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Bioactives in Fruit: Health Benefits and Functional Foods

Bioactives in Fruit: Health Benefits and Functional Foods

Margot Skinner (Editor), Denise Hunter (Editor)

ISBN: 978-1-118-63559-9

Jun 2013, Wiley-Blackwell

552 pages



For centuries we have known that fruit is important for health, but we are only just beginning to fully understand why.  Bioactives in Fruit: Health Benefits and Functional Foods aims to summarise some of our current knowledge on the bioactive compounds that are associated with the health benefits of specific fruits with a strong emphasis on the validation of health benefits by human intervention trials. Reflecting the current interest in food and health, the book includes strategies to retain and enhance the bioactives in fruit through breeding, growing conditions, fruit storage, processing into ingredients and production of functional foods.

To accomplish this task authors with expertise in biology, chemistry, pharmacology, food science, nutrition, medicine, and horticulture have contributed. They come from universities, government and industry funded research institutes and biotechnology and food companies in Europe, the United States, Asia and New Zealand to give the book a broad perspective.

This book, describing fruit bioactives, their health benefits when consumed as a food and related topics regarding their development into fresh or processed functional foods, will be of use to postgraduate
students, researchers, functional food product developers, food regulators and anyone who has curiosity about why fruit is good for you.  The information contained within will provide plant breeders with new targets for the development of value-added horticultural products, and will also provide nutritionists and dieticians with a useful resource for developing strategies to assist in preventing or slowing disease onset or severity. Bioactives in Fruit: Health Benefits and Functional Foods is a major resource which will be required reading for anyone working in the fields of health and functional foods.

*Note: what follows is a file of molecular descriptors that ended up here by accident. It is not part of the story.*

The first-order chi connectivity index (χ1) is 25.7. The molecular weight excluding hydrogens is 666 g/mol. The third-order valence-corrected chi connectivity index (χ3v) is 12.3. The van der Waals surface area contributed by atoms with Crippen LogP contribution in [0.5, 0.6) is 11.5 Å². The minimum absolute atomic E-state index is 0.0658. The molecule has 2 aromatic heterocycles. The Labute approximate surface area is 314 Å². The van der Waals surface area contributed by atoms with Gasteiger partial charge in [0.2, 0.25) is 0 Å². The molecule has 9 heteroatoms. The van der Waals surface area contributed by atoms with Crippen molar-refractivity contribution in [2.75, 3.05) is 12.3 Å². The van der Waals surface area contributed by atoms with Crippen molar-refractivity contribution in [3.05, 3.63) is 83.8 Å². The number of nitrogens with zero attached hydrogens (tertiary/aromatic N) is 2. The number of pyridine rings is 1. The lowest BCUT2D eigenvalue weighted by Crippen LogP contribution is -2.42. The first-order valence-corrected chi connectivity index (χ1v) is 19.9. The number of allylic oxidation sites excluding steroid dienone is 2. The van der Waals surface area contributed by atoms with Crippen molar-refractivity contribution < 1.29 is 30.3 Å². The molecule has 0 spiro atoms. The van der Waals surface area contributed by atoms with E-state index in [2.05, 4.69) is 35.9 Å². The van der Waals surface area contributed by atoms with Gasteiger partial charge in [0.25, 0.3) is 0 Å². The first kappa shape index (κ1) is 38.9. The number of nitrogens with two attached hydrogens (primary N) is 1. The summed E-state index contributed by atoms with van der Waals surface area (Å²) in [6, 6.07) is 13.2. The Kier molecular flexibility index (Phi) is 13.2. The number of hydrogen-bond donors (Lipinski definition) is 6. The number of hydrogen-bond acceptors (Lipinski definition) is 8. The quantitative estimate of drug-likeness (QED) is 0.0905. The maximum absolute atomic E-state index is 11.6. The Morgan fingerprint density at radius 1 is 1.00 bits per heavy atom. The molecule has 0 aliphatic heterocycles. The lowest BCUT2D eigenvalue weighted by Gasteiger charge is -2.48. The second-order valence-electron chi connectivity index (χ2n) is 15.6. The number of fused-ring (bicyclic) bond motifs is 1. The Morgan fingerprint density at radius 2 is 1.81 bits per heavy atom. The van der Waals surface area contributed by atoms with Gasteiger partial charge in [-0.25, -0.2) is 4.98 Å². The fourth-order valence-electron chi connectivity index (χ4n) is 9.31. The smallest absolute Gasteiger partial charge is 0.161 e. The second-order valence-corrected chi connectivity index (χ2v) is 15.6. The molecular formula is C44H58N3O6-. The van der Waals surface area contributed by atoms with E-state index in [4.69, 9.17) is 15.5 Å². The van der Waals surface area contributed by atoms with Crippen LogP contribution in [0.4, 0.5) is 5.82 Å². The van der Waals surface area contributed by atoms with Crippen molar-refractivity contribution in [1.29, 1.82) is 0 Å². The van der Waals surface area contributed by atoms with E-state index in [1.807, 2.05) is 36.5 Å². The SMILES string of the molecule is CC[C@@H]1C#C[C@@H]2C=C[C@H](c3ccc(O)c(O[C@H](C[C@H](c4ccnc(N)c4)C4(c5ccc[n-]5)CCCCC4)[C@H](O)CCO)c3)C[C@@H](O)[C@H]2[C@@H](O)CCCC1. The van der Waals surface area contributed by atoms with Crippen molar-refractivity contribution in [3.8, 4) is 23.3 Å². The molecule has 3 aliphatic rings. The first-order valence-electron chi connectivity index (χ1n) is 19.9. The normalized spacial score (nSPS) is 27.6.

Contributors xv

Preface xxi

1 Introduction to the Major Classes of Bioactives Present in Fruit 1
Anusooya Gnanavinthan

Bioactives 1

Classification of plant-derived bioctives 1

Phenolic compounds 1

Dietary fibre (DF) 9

Proteins and peptides 11

Carotenoids 11

Functional lipids 11

Bioactives in fruits 12

Conclusion 14

References 14

2 Fibre in Fruit 19
Bronwen G. Smith

Introduction 19

Dietary fibre 19

Fruit 20

Plant tissues and types of cell walls 20

Cell wall polysaccharides 21

Effects of cooking or processing on cell wall composition 25

Health benefits 26

Future considerations for health functionality 27

References 28

3 Bioavailability of Antioxidant Compounds from Fruits 35
Iris F.F. Benzie and Sissi Wachtel-Galor

Introduction 35

Antioxidants in fruits 36

Vitamin C (ascorbic acid) 37

‘Vitamin E’ 37

Carotenoids 38

Flavonoids 40

‘Total’ antioxidant content of fruits 41

Factors that affect antioxidant response to ingestion of fruit: ‘apparent’ and ‘real’ bioavailability 42

Intrinsic antioxidant content of fruit 43

Bioaccessibility and bioavailability of antioxidants in fruit 45

Ascorbic acid 45

Vitamin E 46

Carotenoids 46

Flavonoids 47

‘Total antioxidants’ 49

Getting to the end: a note on colonic metabolites 51

Finally, increasing bioavailability of antioxidants: can it and should it be done? 51

A few thoughts on these questions 53

Conclusions 53

Acknowledgements 54

Declaration of interest 54

References 54

4 Pharmacokinetic and Pharmacodynamic Interaction of Functional Foods with Medicines 59
Shizuo Yamada, Yuko Taki, Shingen Misaka, Takashi Okura, Yoshiharu Deguchi, Keizo Umegaki, Hiroshi Watanabe, Yasuo Watanabe and Margot Skinner

Introduction 59

Fruits 60

Grapefruit juice 60

Interactions mediated by drug transporters 62

New Zealand fruit extracts 62

Ginkgo biloba extract (GBE) 63

Use of GBE and its constituents 63

Induction of CYPs 63

Mechanism of induction of hepatic drug-metabolizing enzymes 65

Pharmacodynamic interaction 66

Clinical study 66

Green Tea 68

Green tea catechins 68

Cytochrome P450 enzyme-mediated interactions 69

Transporter-mediated interaction 71

Interactions through other mechanisms 72

Saw palmetto extract (SPE) 72

Conclusions 73

Acknowledgements 74

References 74

5 Health Properties of Apple and Pear 81
Richard Espley and Stefan Martens

Introduction 81

The origin of apples 81

Domestication of apples 82

Apple production 82

Major classes of apple bioactives 82

Dihydrochalcones – phloridzin 83

Flavonols – quercetin, kaempferol 84

Flavan-3-ols – catechins, epicatechins and its di-, oligo- and polymers 84

Anthocyanins – cyanidins 84

Carotenoids 85

Other phytochemicals/bioactives 85

Biosynthesis and genetic regulation of apple bioactives 86

Dihydrochalcones 86

Flavonoids 86

Anthocyanins 87

Carotenoids 88

Apple and human health 88

Bioavailability of apple bioactives 88

Antioxidant activity of apple and apple products 89

Cancer 90

Cardiovascular disease 91

Diabetes 91

Asthma 91

Cognitive processes 92

Gastrointestinal health 92

Storage and processing 93

Strategies to improve the bioactive content of apples 93

Conclusions 94

References 94

6 Orange and Grapefruit Bioactive Compounds, Health Benefits and Other Attributes 101